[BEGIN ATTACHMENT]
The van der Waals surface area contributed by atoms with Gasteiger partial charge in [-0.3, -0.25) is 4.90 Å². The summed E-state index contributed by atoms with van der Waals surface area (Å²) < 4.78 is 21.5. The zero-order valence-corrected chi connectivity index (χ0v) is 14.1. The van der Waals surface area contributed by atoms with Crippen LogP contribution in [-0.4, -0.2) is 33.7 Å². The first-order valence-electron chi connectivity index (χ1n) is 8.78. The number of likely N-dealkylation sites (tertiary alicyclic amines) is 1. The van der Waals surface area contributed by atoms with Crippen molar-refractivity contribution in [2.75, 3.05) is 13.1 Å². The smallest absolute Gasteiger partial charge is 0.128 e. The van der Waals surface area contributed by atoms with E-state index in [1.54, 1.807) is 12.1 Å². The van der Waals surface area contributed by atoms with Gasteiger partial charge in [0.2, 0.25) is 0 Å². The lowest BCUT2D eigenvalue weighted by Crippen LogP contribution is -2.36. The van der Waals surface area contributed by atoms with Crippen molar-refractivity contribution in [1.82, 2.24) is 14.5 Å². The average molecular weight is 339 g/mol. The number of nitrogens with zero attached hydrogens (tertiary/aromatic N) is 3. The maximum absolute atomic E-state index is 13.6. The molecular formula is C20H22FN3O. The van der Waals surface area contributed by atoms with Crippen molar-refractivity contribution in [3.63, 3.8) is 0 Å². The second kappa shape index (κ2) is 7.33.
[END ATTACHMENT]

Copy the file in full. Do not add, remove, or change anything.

The van der Waals surface area contributed by atoms with Gasteiger partial charge in [-0.3, -0.25) is 4.90 Å². The summed E-state index contributed by atoms with van der Waals surface area (Å²) < 4.78 is 21.5. The zero-order valence-corrected chi connectivity index (χ0v) is 14.1. The van der Waals surface area contributed by atoms with Crippen LogP contribution in [-0.4, -0.2) is 33.7 Å². The first-order valence-electron chi connectivity index (χ1n) is 8.78. The number of likely N-dealkylation sites (tertiary alicyclic amines) is 1. The van der Waals surface area contributed by atoms with Crippen molar-refractivity contribution in [2.75, 3.05) is 13.1 Å². The smallest absolute Gasteiger partial charge is 0.128 e. The van der Waals surface area contributed by atoms with E-state index in [1.54, 1.807) is 12.1 Å². The van der Waals surface area contributed by atoms with Gasteiger partial charge in [0.2, 0.25) is 0 Å². The lowest BCUT2D eigenvalue weighted by Crippen LogP contribution is -2.36. The van der Waals surface area contributed by atoms with Crippen molar-refractivity contribution in [1.82, 2.24) is 14.5 Å². The average molecular weight is 339 g/mol. The number of nitrogens with zero attached hydrogens (tertiary/aromatic N) is 3. The maximum absolute atomic E-state index is 13.6. The molecular formula is C20H22FN3O. The van der Waals surface area contributed by atoms with Crippen molar-refractivity contribution in [3.63, 3.8) is 0 Å². The second kappa shape index (κ2) is 7.33.